Thursday, November 16, 2006

Israel's Government Sessions

The Ramon sexual harassment case has provided a voyeur's view into...the government meeting room.

The newspaper clipping below (from Ma'ariv, Nov. 16, p. 8) contains a few lines I found fascinating. For those you can read Hebrew, look at the last paragraph in the right-hand column, three lines from the bottom.

For those who need a translation, Ramon is asked by the judge, how could it be that at a fateful government session dealing with the Lebanese War he took out time to enter the soldier's phone number in his cell phone.

Ramon replies, "Generally, the first hour of the government meeting is important. Afterwards, the ministers begin to speak and this is generally not interesting...".

By itself, this is hilarious. But then I noticed this Haaretz story:-

A recently published article severely criticizes Israel's diplomatic and security decision-making processes. Chuck Freilich, former deputy head of the National Security Council, wrote the article for Autumn 2006 issue of the Middle East Journal.

Israeli leaders are motivated largely by trying to remain in office and to satisfy their coalition partners, and Israeli policy is characterized by a lack of organized planning and reactions to passing events, Freilich writes.

Israel's decision-making system, Freilich says, acts under two major constraints: the security threat to the country, and the proportional representation electoral system, which, he says, causes extreme politicization of the process. Over the years, the number and complexity of the agencies dealing with national security in Israel has grown considerably, but this has not found expression in the decision-making process. He adds: The Israeli National Security Council, which was set up in 1999, has a marginal position, and prime ministers prefer to lean on personal advisers. The three previous prime ministers, he notes, all used the services of personal lawyers for sensitive diplomatic missions.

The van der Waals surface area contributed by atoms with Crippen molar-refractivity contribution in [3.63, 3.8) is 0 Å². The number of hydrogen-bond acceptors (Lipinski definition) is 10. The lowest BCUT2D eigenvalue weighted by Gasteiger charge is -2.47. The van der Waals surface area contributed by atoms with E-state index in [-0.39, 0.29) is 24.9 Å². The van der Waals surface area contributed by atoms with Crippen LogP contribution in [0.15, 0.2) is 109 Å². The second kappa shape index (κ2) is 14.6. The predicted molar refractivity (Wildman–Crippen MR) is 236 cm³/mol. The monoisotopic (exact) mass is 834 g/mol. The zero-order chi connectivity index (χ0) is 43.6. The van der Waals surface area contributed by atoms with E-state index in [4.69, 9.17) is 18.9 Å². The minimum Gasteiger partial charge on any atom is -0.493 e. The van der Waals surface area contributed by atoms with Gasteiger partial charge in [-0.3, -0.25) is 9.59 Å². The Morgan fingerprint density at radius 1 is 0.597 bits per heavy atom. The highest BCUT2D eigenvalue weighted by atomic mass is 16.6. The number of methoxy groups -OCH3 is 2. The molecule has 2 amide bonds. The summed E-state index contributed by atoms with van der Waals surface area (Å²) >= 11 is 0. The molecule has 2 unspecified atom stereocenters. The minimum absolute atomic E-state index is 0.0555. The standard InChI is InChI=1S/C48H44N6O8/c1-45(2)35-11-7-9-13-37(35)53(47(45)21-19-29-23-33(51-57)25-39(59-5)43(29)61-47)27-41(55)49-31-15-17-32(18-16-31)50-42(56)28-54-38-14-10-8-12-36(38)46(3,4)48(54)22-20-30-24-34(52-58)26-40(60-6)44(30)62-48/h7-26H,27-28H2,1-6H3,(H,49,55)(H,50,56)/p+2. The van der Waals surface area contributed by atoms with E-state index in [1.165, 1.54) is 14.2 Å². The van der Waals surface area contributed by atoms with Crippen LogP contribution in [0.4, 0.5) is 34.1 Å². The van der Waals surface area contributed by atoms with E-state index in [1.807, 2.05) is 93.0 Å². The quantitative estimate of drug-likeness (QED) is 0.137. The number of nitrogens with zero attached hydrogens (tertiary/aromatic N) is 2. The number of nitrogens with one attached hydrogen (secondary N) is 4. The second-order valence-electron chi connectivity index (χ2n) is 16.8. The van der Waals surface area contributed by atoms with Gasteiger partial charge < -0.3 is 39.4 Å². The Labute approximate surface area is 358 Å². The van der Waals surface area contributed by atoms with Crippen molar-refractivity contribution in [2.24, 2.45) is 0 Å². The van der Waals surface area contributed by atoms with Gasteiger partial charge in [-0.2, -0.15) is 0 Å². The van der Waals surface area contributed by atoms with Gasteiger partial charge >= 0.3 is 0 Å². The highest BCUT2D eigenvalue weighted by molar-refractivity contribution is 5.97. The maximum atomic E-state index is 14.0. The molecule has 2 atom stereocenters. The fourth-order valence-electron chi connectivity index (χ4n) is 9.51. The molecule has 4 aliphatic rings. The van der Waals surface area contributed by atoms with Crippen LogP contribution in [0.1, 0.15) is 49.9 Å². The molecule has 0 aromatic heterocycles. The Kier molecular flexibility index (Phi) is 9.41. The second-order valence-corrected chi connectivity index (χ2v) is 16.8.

In his analysis of the "pathology" of Israel's decision-making process, Freilich points out that the prime minister has no staff of his own; that the government is a federation of ministers appointed because of their political sway rather than their executive talents; and that the government usually makes its decisions without discussing alternatives, essentially merely approving decisions prepared in advance. The problem is not just the lack of a suitable decision-making forum at the national level, he writes, but also a lack of actual policies. Prime ministers find this convenient, because they are not committed to a formal policy and can change their positions at will.

[Here's the abstract:

National Security Decision-Making in Israel: Processes, Pathologies, and Strengths
Charles D. Freilich

This article presents a first of its kind typology of Israeli national security decision-making processes, focusing on five primary pathologies and a number of strengths. It will demonstrate that these pathologies are the product of an extraordinarily compelling external environment and domestic structural factors: chiefly, the extreme politicization of the decision-making process stemming from the proportional representation electoral system, the consequent need to govern through coalition cabinets, and the absence of effective cabinet-level decision-making support capabilities.]

So, next time you think the government ministers know what they are doing, think again. One could be entering into his cell phone memory a girlfriend's number and a few others could be daydreaming.

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